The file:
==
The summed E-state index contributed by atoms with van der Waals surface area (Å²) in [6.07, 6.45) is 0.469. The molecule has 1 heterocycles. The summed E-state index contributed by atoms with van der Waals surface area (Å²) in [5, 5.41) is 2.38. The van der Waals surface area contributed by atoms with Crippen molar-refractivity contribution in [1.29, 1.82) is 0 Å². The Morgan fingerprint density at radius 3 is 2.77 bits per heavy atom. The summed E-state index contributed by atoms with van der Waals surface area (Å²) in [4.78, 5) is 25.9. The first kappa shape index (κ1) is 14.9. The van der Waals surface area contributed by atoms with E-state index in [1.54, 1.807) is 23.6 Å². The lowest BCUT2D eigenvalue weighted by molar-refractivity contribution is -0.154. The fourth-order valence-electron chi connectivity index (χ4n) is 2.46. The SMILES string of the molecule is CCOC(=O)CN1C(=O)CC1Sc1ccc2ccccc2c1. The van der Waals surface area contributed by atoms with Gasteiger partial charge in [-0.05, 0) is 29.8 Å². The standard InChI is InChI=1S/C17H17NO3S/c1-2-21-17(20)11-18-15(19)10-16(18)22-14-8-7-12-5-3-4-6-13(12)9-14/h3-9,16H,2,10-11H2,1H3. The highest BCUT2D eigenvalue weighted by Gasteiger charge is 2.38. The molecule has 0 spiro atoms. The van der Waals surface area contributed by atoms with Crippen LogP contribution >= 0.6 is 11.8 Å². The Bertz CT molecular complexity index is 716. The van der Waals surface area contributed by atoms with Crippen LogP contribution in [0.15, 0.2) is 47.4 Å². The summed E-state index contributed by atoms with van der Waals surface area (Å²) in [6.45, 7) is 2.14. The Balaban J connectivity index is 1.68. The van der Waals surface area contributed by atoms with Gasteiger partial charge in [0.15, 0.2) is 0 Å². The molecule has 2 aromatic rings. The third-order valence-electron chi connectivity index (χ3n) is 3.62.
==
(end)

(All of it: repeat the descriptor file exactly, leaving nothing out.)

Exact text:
The summed E-state index contributed by atoms with van der Waals surface area (Å²) in [6.07, 6.45) is 0.469. The molecule has 1 heterocycles. The summed E-state index contributed by atoms with van der Waals surface area (Å²) in [5, 5.41) is 2.38. The van der Waals surface area contributed by atoms with Crippen molar-refractivity contribution in [1.29, 1.82) is 0 Å². The Morgan fingerprint density at radius 3 is 2.77 bits per heavy atom. The summed E-state index contributed by atoms with van der Waals surface area (Å²) in [4.78, 5) is 25.9. The first kappa shape index (κ1) is 14.9. The van der Waals surface area contributed by atoms with E-state index in [1.54, 1.807) is 23.6 Å². The lowest BCUT2D eigenvalue weighted by molar-refractivity contribution is -0.154. The fourth-order valence-electron chi connectivity index (χ4n) is 2.46. The SMILES string of the molecule is CCOC(=O)CN1C(=O)CC1Sc1ccc2ccccc2c1. The van der Waals surface area contributed by atoms with Gasteiger partial charge in [-0.05, 0) is 29.8 Å². The standard InChI is InChI=1S/C17H17NO3S/c1-2-21-17(20)11-18-15(19)10-16(18)22-14-8-7-12-5-3-4-6-13(12)9-14/h3-9,16H,2,10-11H2,1H3. The highest BCUT2D eigenvalue weighted by Gasteiger charge is 2.38. The molecule has 0 spiro atoms. The van der Waals surface area contributed by atoms with Crippen LogP contribution >= 0.6 is 11.8 Å². The Bertz CT molecular complexity index is 716. The van der Waals surface area contributed by atoms with Crippen LogP contribution in [0.15, 0.2) is 47.4 Å². The summed E-state index contributed by atoms with van der Waals surface area (Å²) in [6.45, 7) is 2.14. The Balaban J connectivity index is 1.68. The van der Waals surface area contributed by atoms with Gasteiger partial charge in [0.15, 0.2) is 0 Å². The molecule has 2 aromatic rings. The third-order valence-electron chi connectivity index (χ3n) is 3.62.